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In re Health Diagnostic Laboratory, Inc.

United States District Court, E.D. Virginia, Richmond Division

July 19, 2017

LATONYA S. MALLORY, et al, Defendants. RICHARD ARROWSMITH, LIQUIDATING TRUSTEE OF THE HDL LIQUIDATING TRUST, Plaintiff, Bankr. Ct. Adv. Proc. No. 16-3271-KRH Dist. Ct. No. 3:17-cv-413-HEH


          Henry E. Hudson United States District Judge

         THIS MATTER is before the Court on a Motion to Withdraw the Reference of this adversarial proceeding from the United States Bankruptcy Court for the Eastern District of Virginia ("Bankruptcy Court") to the District Court.[1] For the reasons that follow, the Court will deny the Motion. payments made by HDL to Blue Wave[2] (collectively "Movants"). HDL's former directors, officers, and shareholders are also named as defendants but are not seeking to withdraw the reference.[3]

         Forty-four counts of the Complaint implicate some or all of the Movants.[4]Twenty-eight of Plaintiffs claims against Movants seek to avoid HDL's fraudulent transfers of payments and obligations pursuant to Title 11 of the United States Code ("Bankruptcy Code"). The other counts include various statutory and common law causes of action such as fraud, conspiracy, and tortious interference with contracts and business expectancies.

         Movants now seek to withdraw the reference and have this adversarial action-at least as it applies to them-litigated in the District Court rather than the Bankruptcy Court.


         Federal district courts have original jurisdiction over all bankruptcy matters. 28 U.S.C. § 1334. However, Congress has provided that a district court may refer its bankruptcy proceedings to a bankruptcy judge for adjudication. 28 U.S.C. § 157(a). Accordingly, by standing order issued on August 15, 1984, this Court automatically

         I. BACKGROUND

         Health Diagnostic Laboratory, Inc. ("HDL"), based in Richmond, Virginia, was a provider of specialized laboratory services to physicians and other healthcare providers throughout the United States. HDL and its affiliate companies (collectively "Debtors") filed for Chapter 11 bankruptcy in the Bankruptcy Court in June 2015. In May 2016, the Bankruptcy Court approved the Debtors' Second Amended Plan of Liquidation and appointed Plaintiff Richard Arrowsmith ("Plaintiff) as trustee of the liquidating trust.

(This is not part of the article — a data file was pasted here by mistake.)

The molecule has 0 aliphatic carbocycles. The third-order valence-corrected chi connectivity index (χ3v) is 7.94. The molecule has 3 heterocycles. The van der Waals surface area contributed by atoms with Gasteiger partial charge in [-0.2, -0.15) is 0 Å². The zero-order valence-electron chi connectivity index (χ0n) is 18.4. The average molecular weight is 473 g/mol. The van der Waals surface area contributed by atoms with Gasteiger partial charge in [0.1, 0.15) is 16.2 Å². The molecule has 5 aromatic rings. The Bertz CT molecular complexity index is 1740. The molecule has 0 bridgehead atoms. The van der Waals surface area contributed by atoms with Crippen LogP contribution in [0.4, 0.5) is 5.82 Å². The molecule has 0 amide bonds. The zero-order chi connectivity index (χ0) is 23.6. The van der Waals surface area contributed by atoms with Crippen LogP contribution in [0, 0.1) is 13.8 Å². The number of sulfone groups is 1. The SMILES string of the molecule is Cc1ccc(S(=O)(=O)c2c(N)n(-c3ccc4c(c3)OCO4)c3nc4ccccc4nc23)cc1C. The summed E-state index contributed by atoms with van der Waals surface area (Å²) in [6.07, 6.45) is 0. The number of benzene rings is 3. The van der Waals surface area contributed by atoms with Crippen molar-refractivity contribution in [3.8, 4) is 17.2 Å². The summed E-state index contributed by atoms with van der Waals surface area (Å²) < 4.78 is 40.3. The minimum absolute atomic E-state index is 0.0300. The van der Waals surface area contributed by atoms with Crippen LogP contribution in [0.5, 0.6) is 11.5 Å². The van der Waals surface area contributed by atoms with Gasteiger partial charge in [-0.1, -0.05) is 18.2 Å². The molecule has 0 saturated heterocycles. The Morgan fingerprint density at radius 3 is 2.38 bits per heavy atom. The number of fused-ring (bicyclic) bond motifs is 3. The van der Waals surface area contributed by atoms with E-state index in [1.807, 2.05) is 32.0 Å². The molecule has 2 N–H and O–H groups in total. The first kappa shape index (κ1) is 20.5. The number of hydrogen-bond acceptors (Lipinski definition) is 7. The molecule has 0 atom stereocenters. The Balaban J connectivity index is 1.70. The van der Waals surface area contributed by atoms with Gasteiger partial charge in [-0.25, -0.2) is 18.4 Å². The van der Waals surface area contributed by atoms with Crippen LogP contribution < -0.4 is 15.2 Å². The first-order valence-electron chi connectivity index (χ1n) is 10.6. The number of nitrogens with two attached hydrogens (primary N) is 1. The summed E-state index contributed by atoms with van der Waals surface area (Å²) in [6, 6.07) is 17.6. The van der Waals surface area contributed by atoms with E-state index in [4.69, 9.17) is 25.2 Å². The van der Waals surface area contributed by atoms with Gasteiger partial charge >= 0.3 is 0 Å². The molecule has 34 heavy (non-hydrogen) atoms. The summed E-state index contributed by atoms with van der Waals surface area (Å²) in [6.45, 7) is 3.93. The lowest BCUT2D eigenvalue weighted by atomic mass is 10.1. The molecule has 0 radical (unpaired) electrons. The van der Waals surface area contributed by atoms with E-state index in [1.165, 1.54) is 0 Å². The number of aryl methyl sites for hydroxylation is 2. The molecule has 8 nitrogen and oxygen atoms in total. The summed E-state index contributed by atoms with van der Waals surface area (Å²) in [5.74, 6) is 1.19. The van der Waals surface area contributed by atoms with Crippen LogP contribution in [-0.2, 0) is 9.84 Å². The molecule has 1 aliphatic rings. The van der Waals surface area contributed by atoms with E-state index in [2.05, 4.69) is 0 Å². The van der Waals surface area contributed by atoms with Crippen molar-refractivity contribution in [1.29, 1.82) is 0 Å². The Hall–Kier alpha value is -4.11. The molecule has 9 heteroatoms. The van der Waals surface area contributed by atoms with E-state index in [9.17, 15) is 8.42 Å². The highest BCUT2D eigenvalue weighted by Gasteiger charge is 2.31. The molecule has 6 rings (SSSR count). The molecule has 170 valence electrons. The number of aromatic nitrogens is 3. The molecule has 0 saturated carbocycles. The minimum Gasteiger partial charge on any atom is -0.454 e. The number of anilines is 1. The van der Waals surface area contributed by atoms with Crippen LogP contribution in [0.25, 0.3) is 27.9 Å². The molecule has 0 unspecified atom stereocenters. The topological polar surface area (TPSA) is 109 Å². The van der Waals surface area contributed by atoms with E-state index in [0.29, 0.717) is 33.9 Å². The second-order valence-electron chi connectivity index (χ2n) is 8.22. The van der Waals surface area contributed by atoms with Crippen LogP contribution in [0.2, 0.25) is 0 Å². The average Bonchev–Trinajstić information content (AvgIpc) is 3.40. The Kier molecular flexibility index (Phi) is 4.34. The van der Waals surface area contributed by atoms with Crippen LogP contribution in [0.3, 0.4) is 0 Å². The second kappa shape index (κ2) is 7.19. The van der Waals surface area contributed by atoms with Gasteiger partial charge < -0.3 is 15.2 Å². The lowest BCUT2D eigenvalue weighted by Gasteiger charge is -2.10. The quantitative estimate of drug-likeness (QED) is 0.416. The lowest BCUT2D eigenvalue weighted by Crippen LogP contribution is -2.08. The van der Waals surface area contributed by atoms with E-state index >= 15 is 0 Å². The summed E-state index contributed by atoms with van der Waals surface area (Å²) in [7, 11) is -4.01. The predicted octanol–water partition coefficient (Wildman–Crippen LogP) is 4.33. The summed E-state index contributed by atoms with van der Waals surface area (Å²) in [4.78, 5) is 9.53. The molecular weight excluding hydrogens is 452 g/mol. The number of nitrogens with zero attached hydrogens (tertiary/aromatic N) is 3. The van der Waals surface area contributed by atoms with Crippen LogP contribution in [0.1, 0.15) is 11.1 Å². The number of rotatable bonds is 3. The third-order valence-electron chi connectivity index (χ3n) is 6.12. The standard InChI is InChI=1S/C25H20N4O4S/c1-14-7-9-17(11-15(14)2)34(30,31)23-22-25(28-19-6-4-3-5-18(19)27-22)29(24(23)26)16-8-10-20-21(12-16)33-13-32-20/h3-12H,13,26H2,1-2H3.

On September 16, 2016, Plaintiff initiated this adversarial proceeding by filing a seventy-six count Complaint. The Complaint asserts that HDL and its business partners conspired to pursue a fraudulent and illegal business model. They allegedly paid illegal kickbacks to incentivize doctors to use HDL's services, unlawfully refused to accept copays to incentivize patients to agree to expensive and unnecessary laboratory tests, and paid unlawful sales commissions to third-party sales agents.

         The Complaint names as defendants all of the participants in the alleged conspiracy. Those defendants include the current Movants: Floyd Calhoun Dent, III, and Robert Bradford Johnson; their company, Blue Wave Healthcare Consultants, Inc. ("BlueWave"), which served as HDL's primary sales agent; and various entities controlled by Dent, Johnson, or their family members, which were transferees of Blue Medical Inc., Aroc Enterprises LLC, Riverland Pines LLC, Crosspoint Properties LLC, Helm-Station Investments LLLP, and Trini "D" Island LLC. refers all bankruptcy matters to the Bankruptcy Court. But the Bankruptcy Court's jurisdiction is limited. Thus, in certain situations a case's reference to the Bankruptcy Court may or must be withdrawn back to the District Court.

         A district court must withdraw the reference where the "resolution of the proceeding requires consideration of both title 11 and other laws of the United States regulating organizations or activities affecting interstate commerce." 28 U.S.C. § 157(d). In all other situations, withdrawal of the reference is discretionary and is permitted "for cause shown." Id. Movants bear the burden of demonstrating that they are entitled to either mandatory or discretionary withdrawal. In re U.S. Airways Group, Inc., 296 B.R. 673, 677 (E.D.Va. 2003).

         In this case, Movants argue that some of the claims against them require mandatory withdrawal. They also contend that cause exists for the Court to grant discretionary withdrawal as to all the claims they face. However, the Court finds Movants' arguments unavailing and will deny their Motion in its entirety.

         a. Mandatory Withdrawal

         While withdrawal is mandatory when the Court must consider both bankruptcy law and "other laws of the United States, " the Fourth Circuit has never addressed how that language should be applied. A majority of courts have determined "that § 157(d)'s [mandatory withdrawal] clause applies only when a proceeding requires 'substantial and material' consideration of non-bankruptcy federal law." Eli Glob., LLC v. Univ. Directories, LLC,532 B.R. 249, 251 (M.D. N.C. 2015) (internal citations omitted). This Court reached a similar conclusion in U.S. Airways Group, holding that "an issue or question of non-bankruptcy federal law ...

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